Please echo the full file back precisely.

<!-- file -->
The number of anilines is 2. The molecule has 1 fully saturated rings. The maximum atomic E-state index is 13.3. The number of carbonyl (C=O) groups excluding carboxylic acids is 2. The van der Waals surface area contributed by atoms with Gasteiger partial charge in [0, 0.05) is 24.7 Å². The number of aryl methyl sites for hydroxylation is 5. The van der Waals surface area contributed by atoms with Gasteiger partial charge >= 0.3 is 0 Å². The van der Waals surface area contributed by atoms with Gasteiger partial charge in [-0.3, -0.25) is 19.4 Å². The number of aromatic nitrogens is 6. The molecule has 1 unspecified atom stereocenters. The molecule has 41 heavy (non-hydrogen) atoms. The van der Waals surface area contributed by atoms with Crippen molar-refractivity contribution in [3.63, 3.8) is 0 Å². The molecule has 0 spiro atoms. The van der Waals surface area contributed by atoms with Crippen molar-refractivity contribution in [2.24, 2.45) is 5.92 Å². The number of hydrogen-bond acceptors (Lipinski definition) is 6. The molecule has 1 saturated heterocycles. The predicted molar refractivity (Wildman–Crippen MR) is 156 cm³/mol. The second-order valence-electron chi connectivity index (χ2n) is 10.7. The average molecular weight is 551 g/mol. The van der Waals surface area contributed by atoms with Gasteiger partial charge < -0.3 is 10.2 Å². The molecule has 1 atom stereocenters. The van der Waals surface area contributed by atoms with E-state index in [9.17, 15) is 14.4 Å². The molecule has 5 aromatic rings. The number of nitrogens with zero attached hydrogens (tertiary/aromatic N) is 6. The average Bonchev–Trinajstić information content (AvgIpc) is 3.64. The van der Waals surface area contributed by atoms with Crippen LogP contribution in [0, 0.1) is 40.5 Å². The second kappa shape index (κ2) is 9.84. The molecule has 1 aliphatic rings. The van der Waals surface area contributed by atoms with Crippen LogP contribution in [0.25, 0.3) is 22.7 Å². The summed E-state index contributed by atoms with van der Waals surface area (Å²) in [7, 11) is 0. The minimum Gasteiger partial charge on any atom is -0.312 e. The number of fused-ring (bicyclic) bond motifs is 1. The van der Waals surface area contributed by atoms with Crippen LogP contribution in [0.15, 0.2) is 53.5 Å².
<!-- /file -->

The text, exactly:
The number of anilines is 2. The molecule has 1 fully saturated rings. The maximum atomic E-state index is 13.3. The number of carbonyl (C=O) groups excluding carboxylic acids is 2. The van der Waals surface area contributed by atoms with Gasteiger partial charge in [0, 0.05) is 24.7 Å². The number of aryl methyl sites for hydroxylation is 5. The van der Waals surface area contributed by atoms with Gasteiger partial charge >= 0.3 is 0 Å². The van der Waals surface area contributed by atoms with Gasteiger partial charge in [-0.3, -0.25) is 19.4 Å². The number of aromatic nitrogens is 6. The molecule has 1 unspecified atom stereocenters. The molecule has 41 heavy (non-hydrogen) atoms. The van der Waals surface area contributed by atoms with Crippen molar-refractivity contribution in [3.63, 3.8) is 0 Å². The molecule has 0 spiro atoms. The van der Waals surface area contributed by atoms with Crippen molar-refractivity contribution in [2.24, 2.45) is 5.92 Å². The number of hydrogen-bond acceptors (Lipinski definition) is 6. The molecule has 1 saturated heterocycles. The predicted molar refractivity (Wildman–Crippen MR) is 156 cm³/mol. The second-order valence-electron chi connectivity index (χ2n) is 10.7. The average molecular weight is 551 g/mol. The van der Waals surface area contributed by atoms with Gasteiger partial charge < -0.3 is 10.2 Å². The molecule has 1 atom stereocenters. The van der Waals surface area contributed by atoms with E-state index in [9.17, 15) is 14.4 Å². The molecule has 5 aromatic rings. The number of nitrogens with zero attached hydrogens (tertiary/aromatic N) is 6. The average Bonchev–Trinajstić information content (AvgIpc) is 3.64. The van der Waals surface area contributed by atoms with Crippen LogP contribution in [0, 0.1) is 40.5 Å². The second kappa shape index (κ2) is 9.84. The molecule has 1 aliphatic rings. The van der Waals surface area contributed by atoms with Crippen LogP contribution in [0.25, 0.3) is 22.7 Å². The summed E-state index contributed by atoms with van der Waals surface area (Å²) in [7, 11) is 0. The minimum Gasteiger partial charge on any atom is -0.312 e. The number of fused-ring (bicyclic) bond motifs is 1. The van der Waals surface area contributed by atoms with Crippen LogP contribution in [0.15, 0.2) is 53.5 Å².